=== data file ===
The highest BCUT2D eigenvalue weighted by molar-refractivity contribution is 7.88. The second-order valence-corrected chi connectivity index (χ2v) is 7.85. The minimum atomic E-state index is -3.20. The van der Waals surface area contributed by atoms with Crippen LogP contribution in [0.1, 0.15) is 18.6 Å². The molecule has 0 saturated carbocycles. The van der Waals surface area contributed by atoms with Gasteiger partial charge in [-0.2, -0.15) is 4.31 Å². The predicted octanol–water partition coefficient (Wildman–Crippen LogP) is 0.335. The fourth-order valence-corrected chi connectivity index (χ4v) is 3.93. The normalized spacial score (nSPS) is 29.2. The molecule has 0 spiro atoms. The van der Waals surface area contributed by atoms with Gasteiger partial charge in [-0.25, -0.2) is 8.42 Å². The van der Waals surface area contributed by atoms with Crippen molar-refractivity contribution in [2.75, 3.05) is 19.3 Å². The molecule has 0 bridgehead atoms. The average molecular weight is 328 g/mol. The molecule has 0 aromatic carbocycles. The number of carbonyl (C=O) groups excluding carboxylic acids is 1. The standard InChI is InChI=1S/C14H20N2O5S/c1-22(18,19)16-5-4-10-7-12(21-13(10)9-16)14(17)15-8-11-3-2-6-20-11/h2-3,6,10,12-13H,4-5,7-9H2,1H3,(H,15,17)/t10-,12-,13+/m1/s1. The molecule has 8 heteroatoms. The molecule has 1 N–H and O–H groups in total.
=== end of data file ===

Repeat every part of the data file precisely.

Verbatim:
The highest BCUT2D eigenvalue weighted by molar-refractivity contribution is 7.88. The second-order valence-corrected chi connectivity index (χ2v) is 7.85. The minimum atomic E-state index is -3.20. The van der Waals surface area contributed by atoms with Crippen LogP contribution in [0.1, 0.15) is 18.6 Å². The molecule has 0 saturated carbocycles. The van der Waals surface area contributed by atoms with Gasteiger partial charge in [-0.2, -0.15) is 4.31 Å². The predicted octanol–water partition coefficient (Wildman–Crippen LogP) is 0.335. The fourth-order valence-corrected chi connectivity index (χ4v) is 3.93. The normalized spacial score (nSPS) is 29.2. The molecule has 0 spiro atoms. The van der Waals surface area contributed by atoms with Gasteiger partial charge in [-0.25, -0.2) is 8.42 Å². The van der Waals surface area contributed by atoms with Crippen molar-refractivity contribution in [2.75, 3.05) is 19.3 Å². The molecule has 0 bridgehead atoms. The average molecular weight is 328 g/mol. The molecule has 0 aromatic carbocycles. The number of carbonyl (C=O) groups excluding carboxylic acids is 1. The standard InChI is InChI=1S/C14H20N2O5S/c1-22(18,19)16-5-4-10-7-12(21-13(10)9-16)14(17)15-8-11-3-2-6-20-11/h2-3,6,10,12-13H,4-5,7-9H2,1H3,(H,15,17)/t10-,12-,13+/m1/s1. The molecule has 8 heteroatoms. The molecule has 1 N–H and O–H groups in total.